Tasmania's Education Department protected at least two child molesting teachers and possibly at least 10, shunting them between schools and jobs when allegations arose, sometimes over decades.
That is according to lawyer Sebastian Buscemi, of Angela Sdrinis Legal.
In other news:
Mr Buscemi is preparing civil claims for the Supreme Court on behalf of 10 plaintiffs relating to several teachers.
The court proceedings are expected to examine the department's responses to allegations and/or suspicions teachers were molesting children.
Mr Buscemi said he had clear evidence of the department protecting two teachers.
One teacher was finally jailed several years ago for sexually abusing children in the North-West in the 1970s and 1980s.
The other was currently jailed Hobart paedophile Darrel George Harington, who molested children over decades and was kept on by the department despite it knowing of repeated allegations against him.
" ... I am aware of about 10 teachers now who fit within the same pattern and I would bet my house were receiving the same treatment," Hobart-based Mr Buscemi said.
He said he had evidence some senior people in the department - and possibly even some government ministers - were aware of some of the abuse allegations at the time.
"It's now clear that they were doing what the Catholic Church had been doing with (paedophile) priests in almost every respect," he said.
"The only difference was that the Department of Education kept immaculate records of what they were doing."
CALL FOR INQUIRY
Former Labor state minister Allison Ritchie believes the Education Department protected at least five child molesting teachers in past decades.
She expects there would have been more.
Ms Ritchie - now president of the People Protecting Children advocacy and law reform lobbying group - has renewed her call in light of the Harington court outcome, the planned civil claims and concerns the ages of the remaining perpetrators mean they might die before the department is properly investigated
She said she knew of five cases where teachers were moved from job to job and/or school to school after suspicions, or worse, arose about their behaviour.
- Harington; and
- the other teacher referred to earlier who molested children in the North-West and was jailed in 2015 after pleading guilty to molesting 14 children.
Ms Ritchie said she also knew of a teacher who raped two young brothers and who was encountered by their mother years later while he was working in another role with the department.
"We tried really hard to get this on the agenda and the government didn't seem to want to have a bar of it," Ms Ritchie said.
"Their argument was 'There's a royal commission (into institutional responses to child sexual abuse), let's wait and see what happens out of that.' "
The commission did not fully probe the department's responses to actual and alleged child sex abuse by teachers.
Ms Ritchie said a Tasmanian parliamentary inquiry might be the best approach now and could enable victims to come forward on a confidential basis and reveal the abuse they had suffered in the state's school system.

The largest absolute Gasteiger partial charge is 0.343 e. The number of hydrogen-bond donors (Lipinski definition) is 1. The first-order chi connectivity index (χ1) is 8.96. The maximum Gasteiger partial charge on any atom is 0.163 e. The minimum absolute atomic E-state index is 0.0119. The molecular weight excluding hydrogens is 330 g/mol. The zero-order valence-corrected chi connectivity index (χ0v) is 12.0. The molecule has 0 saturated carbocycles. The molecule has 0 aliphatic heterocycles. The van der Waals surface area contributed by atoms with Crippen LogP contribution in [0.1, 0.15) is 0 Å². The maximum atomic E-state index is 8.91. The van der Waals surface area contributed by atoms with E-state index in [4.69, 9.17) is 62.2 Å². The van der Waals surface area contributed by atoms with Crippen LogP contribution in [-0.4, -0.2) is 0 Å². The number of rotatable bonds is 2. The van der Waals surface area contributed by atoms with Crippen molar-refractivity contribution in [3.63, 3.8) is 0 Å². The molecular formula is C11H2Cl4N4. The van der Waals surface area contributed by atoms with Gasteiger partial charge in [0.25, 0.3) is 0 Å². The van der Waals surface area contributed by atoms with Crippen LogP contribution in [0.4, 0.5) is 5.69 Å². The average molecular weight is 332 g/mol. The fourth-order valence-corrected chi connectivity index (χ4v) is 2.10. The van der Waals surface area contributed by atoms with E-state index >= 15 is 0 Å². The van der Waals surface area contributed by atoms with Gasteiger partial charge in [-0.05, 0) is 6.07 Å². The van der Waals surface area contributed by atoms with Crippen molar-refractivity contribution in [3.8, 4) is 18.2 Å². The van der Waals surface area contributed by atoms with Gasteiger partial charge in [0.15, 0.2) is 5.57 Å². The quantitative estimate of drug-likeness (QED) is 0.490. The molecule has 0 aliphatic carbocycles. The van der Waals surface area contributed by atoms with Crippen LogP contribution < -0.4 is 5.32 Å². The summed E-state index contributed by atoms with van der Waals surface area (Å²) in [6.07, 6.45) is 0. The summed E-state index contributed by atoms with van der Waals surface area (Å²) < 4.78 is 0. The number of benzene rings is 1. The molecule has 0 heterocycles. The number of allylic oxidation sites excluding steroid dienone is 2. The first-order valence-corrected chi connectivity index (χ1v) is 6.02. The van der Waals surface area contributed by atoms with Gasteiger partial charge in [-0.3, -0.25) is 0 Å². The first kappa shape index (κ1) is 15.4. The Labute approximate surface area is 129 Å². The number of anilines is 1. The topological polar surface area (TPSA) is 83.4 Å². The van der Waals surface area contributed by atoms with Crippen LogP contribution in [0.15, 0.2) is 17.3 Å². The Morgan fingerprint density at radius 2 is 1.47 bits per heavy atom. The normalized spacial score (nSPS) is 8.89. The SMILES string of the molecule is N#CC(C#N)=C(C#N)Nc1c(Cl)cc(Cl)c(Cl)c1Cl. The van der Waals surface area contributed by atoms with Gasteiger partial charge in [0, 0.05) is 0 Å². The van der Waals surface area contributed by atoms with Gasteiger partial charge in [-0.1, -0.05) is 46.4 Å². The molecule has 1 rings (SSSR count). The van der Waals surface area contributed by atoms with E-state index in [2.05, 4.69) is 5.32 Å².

She praised the government for "repeatedly" trying to legislate mandatory minimum jail terms for serious child sex offenders.
" ... I am disappointed the Legislative Council has continued to frustrate that," she said.
'SHAPED MY LIFE'
One victim of the first paedophile teacher mentioned earlier said he knew of more than 30 people who came forward saying the teacher molested them when they were children.
"All I've asked for ever, I want the Education Department to be investigated," the North-West man said.
"I wanted to know whether they knew he was a paedophile ..."
He claimed a police officer told him detectives had known about the teacher's activities for years and about the Education Department moving him from school to school.
He said the need for investigation was increasing with the passing of time.
When it was put to him that many of the abusers would be elderly or dead by now, he said: "It's getting more urgent ... how much longer have I got?"
"This has taken a lot out of me.
"It's shaped my entire life.
"I can't have another girlfriend.
"If you fall in love with someone, you've got to tell them all about yourself.
"You don't want to unload all this on someone else."
He said he felt like the case would never close for him.
On the system, he said: "I feel like I've been jumping through hoops of fire."
"It's severely broken."
The department said it would not comment on individual cases for privacy reasons.
" ... many of these matters are being addressed through the National Redress Scheme or other legal proceedings," it said.
The department said it quickly processed requests for information from lawyers acting for victims and survivors.
"The department cooperates fully with police to assist with their inquiries in respect of historical sexual assault matters and has processes in place for the management and investigation of any new allegations that are raised," it said.
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